Throwing Good Money After Bad Docs: The Relationship between Physician Gifts and U.S. Department of Health and Human Services Exclusion

Wednesday, June 26, 2019: 9:00 AM
Lincoln 4 - Exhibit Level (Marriott Wardman Park Hotel)

Presenter: Grace Adams

Co-Authors: Ashley Bradford; Samantha Harris; Amanda Abraham; W. David Bradford

Discussant: Marta Wosinska

Importance: The opioid epidemic resulted in 42,000 deaths in 2016 alone. Understanding the link between opioid pharmaceutical gifts and adverse physician behavior could improve efforts to prevent physicians from playing a role in opioid misuse and abuse.

Objective: To determine the association between opioid-linked monetary payments from drug manufacturers and incidence of physician sanctions (excluded from participating in federal programs by the U.S. Department of Health and Human Services (HHS)). We hypothesized that receiving any opioid-linked payments will increase the probability of receiving an HHS exclusion.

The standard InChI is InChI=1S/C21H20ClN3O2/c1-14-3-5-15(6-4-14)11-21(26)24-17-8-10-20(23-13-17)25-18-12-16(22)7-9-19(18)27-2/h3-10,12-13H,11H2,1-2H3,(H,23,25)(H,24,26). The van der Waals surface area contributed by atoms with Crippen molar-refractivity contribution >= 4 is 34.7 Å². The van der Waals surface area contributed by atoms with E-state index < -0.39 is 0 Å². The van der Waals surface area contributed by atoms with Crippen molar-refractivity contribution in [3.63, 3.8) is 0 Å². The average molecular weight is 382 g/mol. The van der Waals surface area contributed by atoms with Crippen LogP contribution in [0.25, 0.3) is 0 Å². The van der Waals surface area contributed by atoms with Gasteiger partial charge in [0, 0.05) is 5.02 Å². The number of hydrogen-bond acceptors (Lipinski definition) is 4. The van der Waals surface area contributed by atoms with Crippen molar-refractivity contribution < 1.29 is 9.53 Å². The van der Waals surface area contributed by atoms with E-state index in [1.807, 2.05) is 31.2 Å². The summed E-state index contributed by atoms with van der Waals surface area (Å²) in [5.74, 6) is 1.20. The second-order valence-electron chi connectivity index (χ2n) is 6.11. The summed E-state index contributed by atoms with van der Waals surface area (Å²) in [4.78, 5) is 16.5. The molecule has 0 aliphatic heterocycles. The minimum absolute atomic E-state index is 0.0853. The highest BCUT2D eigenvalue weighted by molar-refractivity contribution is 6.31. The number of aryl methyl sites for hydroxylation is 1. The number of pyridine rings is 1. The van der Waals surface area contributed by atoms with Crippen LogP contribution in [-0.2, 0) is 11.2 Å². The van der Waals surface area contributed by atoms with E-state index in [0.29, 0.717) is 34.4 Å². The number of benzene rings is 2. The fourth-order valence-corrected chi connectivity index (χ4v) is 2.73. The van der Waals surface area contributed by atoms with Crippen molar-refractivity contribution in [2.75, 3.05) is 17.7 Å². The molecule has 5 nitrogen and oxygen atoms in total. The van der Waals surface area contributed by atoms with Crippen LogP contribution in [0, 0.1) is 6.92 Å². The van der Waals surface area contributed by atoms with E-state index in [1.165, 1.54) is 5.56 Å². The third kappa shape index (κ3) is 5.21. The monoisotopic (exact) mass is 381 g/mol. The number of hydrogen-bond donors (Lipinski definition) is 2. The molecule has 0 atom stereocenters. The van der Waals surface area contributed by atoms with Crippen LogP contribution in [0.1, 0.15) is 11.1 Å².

Design: We extracted all records from 2014 to 2017 CMS Open Payments data listing an opioid as the reason for payment. Payment records were merged with a longitudinal database of all active physicians in the U.S. using sequential name and address matching. All HHS sanctioned physicians were identified. We estimated difference-in-means tests and regression analyses across sanctioned and non-sanctioned physicians.

Participants: HHS excluded physicians randomly matched to an equal number of physicians who were not sanctioned. Sampling and analysis were repeated 100 times.

Results: Between 2014 and 2017, 1,526 physicians received HHS exclusions; 767,103 active physicians were not sanctioned. We found that 5.7% of excluded physicians received some opioid payment, while only 3% of the non-excluded physicians received any payments. Twice as many excluded physicians received gifts for fentanyl and “other” opioids compared to non-excluded physicians. Results from year- and geography-adjusted logistic regressions found that receipt of any opioid (OR=1.379, p=0.00002), hydrocodone (OR=1.083, p=0.0117), fentanyl (OR=1.640, p=0.0025) and “other opioid” (OR=1.760, p=0.0001) were all associated with a greater odds of receiving an HHS exclusion.

Conclusions and Relevance: Physicians who receive monetary gifts from opioid manufacturers were twice as likely to be excluded for adverse behaviors. These findings render new understanding on the consequences of financial incentives flowing from manufacturers to physicians, especially in the midst of the opioid epidemic.